Leg three: Spinnakers, drifting and glowing dolphins

The Roscoff stopover was the longest and the best. The race organisers and some Figaro friendly locals ensured we had a lovely bike ride/ lunch excursion on a nearby island, we had drinks receptions on cruising boats, excellent pizzas and gorgeous weather to top it all off. Funnily enough come the day of the start I wasn’t totally geared up mentally for the leg. Something about the process of leaving the dock and the general pre race faff left me not really feeling quite in the game. I took myself aside, had a little lie down on the deck, a can of Redbull and gave myself a good talking to. Something must have worked because I  came off the starboard end like sh*t off a shovel and even after over laying I still went round the first mark in 5th. Unfortunately my boat handling wasn’t totally on song at this point and after very nearly losing one of my only two shoes on board at the spreader I then hoisted with the kite halyard inside the topping lift (for non yachty readers, this is a total F-up that stops the big balloon shaped, colorful sail doing its business and makes me look a tit in front of all the cameras).

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Sailing into night one with Corentin Horeau right on my tail. We had some banter

With only  a few more little sail handling errors I managed to get round the inshore course and off into the deep blue sea with the rest of the fleet, somewhere fairly comfortable in the middle. Rounding the top left corner of France we enjoyed a very interesting tour of all the other short handed racing classes in the area coming up against the mini Fastnet race (not very chatty on the radio, except Nick Bubb), some solo class 40s (worse than us for being on deck), about a hundred double handed mixed types off across the Atlantic as well as several thousand fishermen all leaving port at the same time and hammering across our paths. Needless to say sleeping wasn’t the most restful of activities on night one. As a result morning two’s big shut down near Belle Ile which spanned into morning three (yawn!) was quite a tricky affair. More than once I found myself waking up from an extended micro sleep at the helm feeling a little confused.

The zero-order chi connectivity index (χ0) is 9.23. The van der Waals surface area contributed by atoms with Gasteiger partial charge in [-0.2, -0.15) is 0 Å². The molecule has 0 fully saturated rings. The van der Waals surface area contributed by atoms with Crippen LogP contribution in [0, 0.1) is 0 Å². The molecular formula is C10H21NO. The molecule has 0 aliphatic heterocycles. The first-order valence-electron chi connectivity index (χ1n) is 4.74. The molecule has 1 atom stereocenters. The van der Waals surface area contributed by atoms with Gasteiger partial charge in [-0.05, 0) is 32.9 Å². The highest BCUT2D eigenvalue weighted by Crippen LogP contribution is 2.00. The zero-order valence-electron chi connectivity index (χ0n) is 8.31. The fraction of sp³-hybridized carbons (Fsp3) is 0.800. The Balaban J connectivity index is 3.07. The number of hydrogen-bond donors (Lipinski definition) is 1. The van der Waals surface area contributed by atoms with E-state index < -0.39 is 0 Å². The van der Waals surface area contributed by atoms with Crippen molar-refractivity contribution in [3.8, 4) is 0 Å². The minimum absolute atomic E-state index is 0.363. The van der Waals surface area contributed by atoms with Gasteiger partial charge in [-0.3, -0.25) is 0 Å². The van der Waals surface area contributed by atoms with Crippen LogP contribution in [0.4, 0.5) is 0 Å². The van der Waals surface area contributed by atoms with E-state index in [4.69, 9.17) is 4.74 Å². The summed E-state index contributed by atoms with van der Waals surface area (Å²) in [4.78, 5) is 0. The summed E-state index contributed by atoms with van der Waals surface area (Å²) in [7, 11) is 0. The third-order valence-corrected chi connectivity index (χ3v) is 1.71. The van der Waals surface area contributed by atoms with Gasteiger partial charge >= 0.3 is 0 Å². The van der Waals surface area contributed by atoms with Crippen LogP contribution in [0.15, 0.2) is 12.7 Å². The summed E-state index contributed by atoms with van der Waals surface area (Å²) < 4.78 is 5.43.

Drifting around. Not much to see here, or do.

Drifting around. Not much to see here, or do.

I love to argue that these big park ups where the whole fleet forms up into a tight pack all moving at less than three knots before boats sail off towards glory at the finish one by one are like a big group lottery. That the chosen few who get the wind first just get lucky and if I’m left over then its a tough break but nothing I could do. Unfortunately we’ve had a few of these now and the best guys seem to get the luck a lot more often so I think I’m going to have to concede there’s some art to coming out alive. I don’t know what the answer is at the moment but I’m keen to find out and get better next time.

Days three and four all merged a little bit after the great shut down off Belle Ilse. Sailing out to a weather buoy in the middle of Biscay was fairly featureless with several exceptions:

1) Excellent radio banter from all the brits and a few Frenchmen too. Items up for discussion included, the best way to sabotage your own boat (or person) to bring about an early finish, what we’d eat and drink at the finish and what all the sleepy flies all over our boats were up to.

2) Great stars. Literally thousands of them and no moon or clouds to get in the way. Some of the best stars I’ve ever seen.

3) This is probably a race/ lifetime highlight, glow in the dark dolphins! Strong phosphorescence combined with a real glut of dolphins made for some incredible viewing as they played around the boat perfectly outlined in luminous green. Every now and again you’d see a little pod coming from a different direction like a torpedoes changing direction at the last minute to join in the game or one dolphin get distracted by what might have been a small phosphorescent fish coming the other way. Leaning over the side watching this display whilst listening to ‘Dark side of the moon’ was probably a bit of a distraction  from the race but it was unforgettable, just a shame that it doesn’t show up on camera.